Transcript - Episode 13: What is the impact of Euroclearability?

24/07/19

Hannah Audino: Hello and welcome to our latest economics in business podcast. My name is Hannah Audino and I am an economist here at PwC.

Today, I am joined by Nick Forrest, who heads up our economics team. We are going to be talking about recent report we produced for Euroclear, a financial services firm, who specialise in settling international securities transactions.

We will be discussing how Euroclear is facilitating international finance, the economic and market impacts, and the outlook for emerging capital markets.

Kicking off, Nick, if we start by talking about how important capital markets actually are to countries and companies today…

Nick Forrest: Thanks Hannah.

International capital markets are central to the way that money, finance moves around the world, and essentially links up those countries and individuals that have more money and savings with those countries, companies and individuals that need money and need to borrow. It is capital markets that enable that flow of money and that means savers can earn return and interest on their savings, and borrowers can borrow. That borrowing can be used for investment, so if you want to build a new infrastructure in countries. But it also can be used for more day to day purposes, so paying for public sector workers. Access to those international financial markets gives countries their source of finance and can be really helpful in managing their sovereign finances.

Hannah : There obviously are also some down sides, I am thinking about the Southeast Asian crisis. Can we touch upon the other side of the coin.

Nick: Yes, you are right.

The money that moves around the world, can move faster in one direction, and it can move faster in another direction, and some of the criticisms of that have been how money has moved back away from countries, in particular, when they’ve needed it. But, we need to trade off the risk of money moving around quickly against the benefits of access to international finance, but also what can be done to show up the stability of the global financial system and avoid some of those events where money is moving around adversely.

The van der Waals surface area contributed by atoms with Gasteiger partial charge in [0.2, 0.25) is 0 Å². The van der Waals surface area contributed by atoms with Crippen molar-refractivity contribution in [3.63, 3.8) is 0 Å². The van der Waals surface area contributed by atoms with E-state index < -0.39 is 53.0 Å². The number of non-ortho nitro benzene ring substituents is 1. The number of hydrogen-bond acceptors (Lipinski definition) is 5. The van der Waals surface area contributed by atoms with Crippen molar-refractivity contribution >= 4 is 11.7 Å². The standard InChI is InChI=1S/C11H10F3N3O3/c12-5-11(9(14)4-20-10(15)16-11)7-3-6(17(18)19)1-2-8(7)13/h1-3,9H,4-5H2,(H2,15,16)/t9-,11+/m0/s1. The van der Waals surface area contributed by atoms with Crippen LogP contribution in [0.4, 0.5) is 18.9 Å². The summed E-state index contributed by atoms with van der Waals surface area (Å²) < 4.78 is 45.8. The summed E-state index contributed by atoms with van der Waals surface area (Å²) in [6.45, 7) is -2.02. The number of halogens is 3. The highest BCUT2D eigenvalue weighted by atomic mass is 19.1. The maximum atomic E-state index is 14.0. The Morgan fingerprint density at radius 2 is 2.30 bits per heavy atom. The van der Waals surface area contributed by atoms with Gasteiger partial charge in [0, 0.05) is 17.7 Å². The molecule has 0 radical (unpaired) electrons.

Hannah : Absolutely. So what is euroclearability?

Nick: Euroclearability is all about connecting domestic bond markets in countries with international finance. By domestic bond markets, nations can have their own bonds that they issue, sovereign bonds issued in their own currency, and issued locally. But if they are only being bought by local investors, that’s quite a limited set of investors. So what Euroclear is doing, it is connecting those investors to the broader international global capital markets, much wider set of investors, and just enabling those flows of finance.

Hannah: Your report was focused on looking at the benefits and the impact of euroclearability - can you talk through the top three benefits countries and economies?

Nick: Sure, so firstly access to international investors. We think about a country, you can issue bonds domestically, you can issue bonds in your currency to savers in your economy, but then you are constrained just to that local system. If you can get access to international investors, then there’s a world out there of investors, and you can find the one that is particularly interested in your investment, in terms of risk profile, or its maturity. That access to investors is great in terms of broadening out your investor base and then it’s more likely this will stay with you as a long-term investment.

The second area is lower cost. Whenever we see financial markets that are bigger, deeper and more liquid, they become more efficient. That leads to lower borrowing costs. If you are an issuer that means you can benefit from a lower interest rate. That’s great if you think about ourselves, if we are borrowing a loan, or have a mortgage, a lower interest rates means we have more money than we would have with our interest rate. We can use that difference to spend on renovating house, buying a car, holidays, don’t take your pics.

It’s no different really to a country, if they’ve got lower interest rates, then they can spend that money on infrastructure, or public services and civil servants, and spending on those workers, or they can use it to cumulate debts less quickly. That means that the debt burden of the countries would be lower. There are lots of benefits of lower borrowing cost. What we found was that the lower borrowing costs for those countries that have recently become euroclearable was 28 basis points, so a meaningful difference to the customer.

Then thirdly, reduce volatility. So, because you’ve got access to a broader set of international investors, what we find is the volatility in the bond deal is less. The reason why is that it’s quite important for countries that like to plan, like you and I do, their finances. If the interest cost is moving around all over the place, what they are paying in interest that interest is going to move around too. It’s all easier to plan and forecast your government finances if your bond deals are more stable, so that’s a third benefit.

Hannah : Your report was focused on putting in numbers these benefits and quantifying it, how did you go about doing that?